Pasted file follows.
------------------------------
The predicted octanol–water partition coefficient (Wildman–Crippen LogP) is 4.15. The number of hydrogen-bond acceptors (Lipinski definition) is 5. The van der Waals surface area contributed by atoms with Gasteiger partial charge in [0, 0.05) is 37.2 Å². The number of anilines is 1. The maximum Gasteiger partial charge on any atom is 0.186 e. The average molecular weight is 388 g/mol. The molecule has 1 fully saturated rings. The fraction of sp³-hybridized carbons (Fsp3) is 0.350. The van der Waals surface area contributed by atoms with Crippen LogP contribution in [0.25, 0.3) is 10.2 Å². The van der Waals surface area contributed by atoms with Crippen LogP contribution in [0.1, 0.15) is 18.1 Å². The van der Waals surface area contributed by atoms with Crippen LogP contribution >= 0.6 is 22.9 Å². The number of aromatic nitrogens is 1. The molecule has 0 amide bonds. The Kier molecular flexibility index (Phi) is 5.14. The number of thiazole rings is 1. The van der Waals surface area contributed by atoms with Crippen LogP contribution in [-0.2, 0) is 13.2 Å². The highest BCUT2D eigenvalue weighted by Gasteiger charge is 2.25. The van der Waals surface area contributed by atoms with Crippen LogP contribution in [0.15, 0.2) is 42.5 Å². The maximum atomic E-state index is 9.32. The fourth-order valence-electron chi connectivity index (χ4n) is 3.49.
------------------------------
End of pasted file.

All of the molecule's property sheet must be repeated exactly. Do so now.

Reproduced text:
The predicted octanol–water partition coefficient (Wildman–Crippen LogP) is 4.15. The number of hydrogen-bond acceptors (Lipinski definition) is 5. The van der Waals surface area contributed by atoms with Gasteiger partial charge in [0, 0.05) is 37.2 Å². The number of anilines is 1. The maximum Gasteiger partial charge on any atom is 0.186 e. The average molecular weight is 388 g/mol. The molecule has 1 fully saturated rings. The fraction of sp³-hybridized carbons (Fsp3) is 0.350. The van der Waals surface area contributed by atoms with Crippen LogP contribution in [0.25, 0.3) is 10.2 Å². The van der Waals surface area contributed by atoms with Crippen LogP contribution in [0.1, 0.15) is 18.1 Å². The van der Waals surface area contributed by atoms with Crippen LogP contribution >= 0.6 is 22.9 Å². The number of aromatic nitrogens is 1. The molecule has 0 amide bonds. The Kier molecular flexibility index (Phi) is 5.14. The number of thiazole rings is 1. The van der Waals surface area contributed by atoms with Crippen LogP contribution in [-0.2, 0) is 13.2 Å². The highest BCUT2D eigenvalue weighted by Gasteiger charge is 2.25. The van der Waals surface area contributed by atoms with Crippen LogP contribution in [0.15, 0.2) is 42.5 Å². The maximum atomic E-state index is 9.32. The fourth-order valence-electron chi connectivity index (χ4n) is 3.49.